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45 Fam. L.Q. 135 (2011-2012)


Child support guideline systems do more than simply determine the amount of income to be transferred from the noncustodial to the custodial household. They create incentives, one way or another, for spouses to divorce and seek custody and support payments. We examine three cases found in North America, and find that the common method of income shares provides a decent guideline that does not create any perverse incentives for divorce. Percentage-of-obligor-income methods do worse than other systems, and can cause increases in divorce rates for families in which one spouse earns a high income. Finally, the Canadian system, which is designed to transfer large amounts of net wealth, creates very large negative incentives for marriage stability.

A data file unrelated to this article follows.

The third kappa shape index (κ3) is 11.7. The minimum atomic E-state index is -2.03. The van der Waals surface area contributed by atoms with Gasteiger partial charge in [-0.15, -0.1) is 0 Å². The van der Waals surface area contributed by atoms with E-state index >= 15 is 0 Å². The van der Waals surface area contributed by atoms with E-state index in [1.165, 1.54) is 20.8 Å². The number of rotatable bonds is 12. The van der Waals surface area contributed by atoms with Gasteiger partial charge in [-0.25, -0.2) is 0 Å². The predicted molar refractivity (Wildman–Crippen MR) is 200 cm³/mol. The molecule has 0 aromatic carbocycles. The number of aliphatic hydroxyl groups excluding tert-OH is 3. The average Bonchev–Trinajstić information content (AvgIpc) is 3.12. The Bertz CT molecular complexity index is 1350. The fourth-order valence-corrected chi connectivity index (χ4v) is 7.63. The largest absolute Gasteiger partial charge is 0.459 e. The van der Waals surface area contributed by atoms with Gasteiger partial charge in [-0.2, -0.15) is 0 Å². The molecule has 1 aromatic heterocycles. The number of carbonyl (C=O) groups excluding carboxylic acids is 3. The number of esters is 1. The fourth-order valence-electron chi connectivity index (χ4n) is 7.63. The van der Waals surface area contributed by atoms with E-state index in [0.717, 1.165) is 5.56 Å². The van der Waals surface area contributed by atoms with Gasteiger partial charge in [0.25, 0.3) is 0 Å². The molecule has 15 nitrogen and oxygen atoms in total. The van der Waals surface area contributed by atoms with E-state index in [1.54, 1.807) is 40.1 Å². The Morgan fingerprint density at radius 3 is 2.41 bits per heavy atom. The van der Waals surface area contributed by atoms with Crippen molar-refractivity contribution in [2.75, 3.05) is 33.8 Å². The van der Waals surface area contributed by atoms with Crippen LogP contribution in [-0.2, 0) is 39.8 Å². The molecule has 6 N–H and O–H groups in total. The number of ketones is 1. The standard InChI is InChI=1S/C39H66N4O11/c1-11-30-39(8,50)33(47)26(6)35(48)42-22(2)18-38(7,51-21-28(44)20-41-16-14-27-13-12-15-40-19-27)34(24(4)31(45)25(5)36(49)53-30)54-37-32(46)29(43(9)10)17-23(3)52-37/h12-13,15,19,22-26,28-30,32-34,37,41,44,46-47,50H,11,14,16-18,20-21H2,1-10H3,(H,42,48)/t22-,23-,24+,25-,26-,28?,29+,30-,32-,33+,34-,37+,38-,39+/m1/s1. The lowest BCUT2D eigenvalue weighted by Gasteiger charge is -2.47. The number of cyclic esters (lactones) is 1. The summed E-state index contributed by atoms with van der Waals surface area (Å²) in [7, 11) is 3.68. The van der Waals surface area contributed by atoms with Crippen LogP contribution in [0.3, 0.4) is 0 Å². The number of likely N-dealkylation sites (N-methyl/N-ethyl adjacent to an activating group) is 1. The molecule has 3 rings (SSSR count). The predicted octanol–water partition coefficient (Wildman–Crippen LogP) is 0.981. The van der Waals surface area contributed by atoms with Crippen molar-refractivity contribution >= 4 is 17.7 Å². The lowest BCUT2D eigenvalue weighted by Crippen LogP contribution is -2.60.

Reprinted with permission of Family Law Quarterly.

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